About Fast Forward Science & FNR

The web video competition Fast Forward Science, endowed with a total of 20,000 EUR spread across three categories, is a joint project of Wissenschaft im Dialog and the Stifterverband and has been held annually since 2013. In the framework of its collaboration with Wissenschaft im Dialog (WiD), the FNR is a partner in the 2019 Fast Forward web video contest.

The mission of Fast Forward Science is to make science web videos more visible: The medium of web video should be perceived and used more as a means of communication for scientific topics suitable for the masses.

The FNR is convinced that science communication has an important role to play in today’s society – many topics in politics and everyday life are complex and research contributes valuable input. Therefore, the FNR encourages researchers and science communicators to speak up and let their voices be heard – videos, via channels such as Youtube, is a great tool for reaching a wide audience.

In May 2019, the FNR organised a two-day workshop for 30 participants, who learned how to communicate science through the medium of video. Ahead of the workshop, a keynote talk was held by famous scientist and edutrainer Mai Thi Nguyen-Kim about why science and Youtube are a perfect fit. The 4 researchers were among the 30 participants at a two-day workshop the FNR organised in May 2019, where participants learned how to communicate science through the medium of video.

“Web videos offer many possibilities to communicate a scientific topic in a creative way and to reach many people. In addition, the web video design process encourages scientists to explore the values and interests of society in relation to their own science – a valuable process in itself. This is why we want to encourage young scientists in Luxembourg to use this form of communication, to give free rein to their creativity and to have fun at the same time.” – Jean-Paul Bertemes, Head of Science in Society, FNR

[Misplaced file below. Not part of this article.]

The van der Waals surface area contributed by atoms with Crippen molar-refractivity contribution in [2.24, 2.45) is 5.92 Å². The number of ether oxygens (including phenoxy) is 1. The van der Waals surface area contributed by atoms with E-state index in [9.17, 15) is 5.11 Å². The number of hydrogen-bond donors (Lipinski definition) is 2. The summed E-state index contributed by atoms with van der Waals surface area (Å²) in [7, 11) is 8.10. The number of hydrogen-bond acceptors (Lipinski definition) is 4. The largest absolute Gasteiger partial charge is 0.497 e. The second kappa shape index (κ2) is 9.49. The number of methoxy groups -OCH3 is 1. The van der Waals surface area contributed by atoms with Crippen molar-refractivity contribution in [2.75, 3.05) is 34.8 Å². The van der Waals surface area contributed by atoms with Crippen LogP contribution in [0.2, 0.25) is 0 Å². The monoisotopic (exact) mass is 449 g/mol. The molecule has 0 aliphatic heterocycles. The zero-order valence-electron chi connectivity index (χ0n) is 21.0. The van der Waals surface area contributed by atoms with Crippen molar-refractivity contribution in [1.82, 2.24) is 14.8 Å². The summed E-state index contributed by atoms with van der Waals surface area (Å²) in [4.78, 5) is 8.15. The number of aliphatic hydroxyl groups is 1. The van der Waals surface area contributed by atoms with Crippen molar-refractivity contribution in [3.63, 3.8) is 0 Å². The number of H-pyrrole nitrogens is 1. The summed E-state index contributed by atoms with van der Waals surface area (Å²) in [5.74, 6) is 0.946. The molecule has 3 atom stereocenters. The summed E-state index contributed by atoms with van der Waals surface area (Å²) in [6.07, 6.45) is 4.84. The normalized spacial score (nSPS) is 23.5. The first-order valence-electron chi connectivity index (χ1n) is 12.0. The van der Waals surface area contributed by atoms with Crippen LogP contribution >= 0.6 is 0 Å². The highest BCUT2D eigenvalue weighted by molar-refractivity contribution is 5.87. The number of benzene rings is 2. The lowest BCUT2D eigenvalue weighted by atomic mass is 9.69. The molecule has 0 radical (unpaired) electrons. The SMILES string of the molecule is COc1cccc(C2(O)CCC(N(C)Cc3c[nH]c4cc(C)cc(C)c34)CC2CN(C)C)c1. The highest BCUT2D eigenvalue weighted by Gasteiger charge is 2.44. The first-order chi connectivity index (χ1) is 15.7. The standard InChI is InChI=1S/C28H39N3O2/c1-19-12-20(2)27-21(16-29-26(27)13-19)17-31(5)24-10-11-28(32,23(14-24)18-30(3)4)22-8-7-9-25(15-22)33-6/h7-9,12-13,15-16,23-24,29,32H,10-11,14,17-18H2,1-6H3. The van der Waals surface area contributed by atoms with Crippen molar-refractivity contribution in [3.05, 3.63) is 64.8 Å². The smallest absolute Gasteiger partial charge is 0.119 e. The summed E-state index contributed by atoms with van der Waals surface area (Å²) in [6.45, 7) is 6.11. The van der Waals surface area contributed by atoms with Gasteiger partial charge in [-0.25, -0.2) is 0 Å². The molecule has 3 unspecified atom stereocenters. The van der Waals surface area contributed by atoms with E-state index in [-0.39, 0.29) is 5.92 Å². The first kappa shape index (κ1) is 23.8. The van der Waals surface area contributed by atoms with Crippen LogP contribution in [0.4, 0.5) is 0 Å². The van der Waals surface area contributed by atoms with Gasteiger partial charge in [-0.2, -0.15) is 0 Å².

About the importance of science communication (via Youtube)

On Friday, 24 May 2019, around 150 people gathered in Belval to hear from famous scientist and edutrainer Mai Thi Nguyen-Kim about why science and Youtube are a perfect fit. The talk also kicked off an intense two-day workshop in which 30 participants learned how to communicate science through the medium of video.

Spotlight on Young Researchers: Taking language barriers out of the equation

Luxembourg nationals Max Greisen and Véronique Cornu have many things in common: They are both educated in the field of psychology, they are both PhD researchers at the University of Luxembourg – and they both work with language-free approaches to early mathematical development of multilingual children. Max develops and implements animations that help assess early numerical competencies, while Véronique develops training methods to help overcome language barriers in early math education.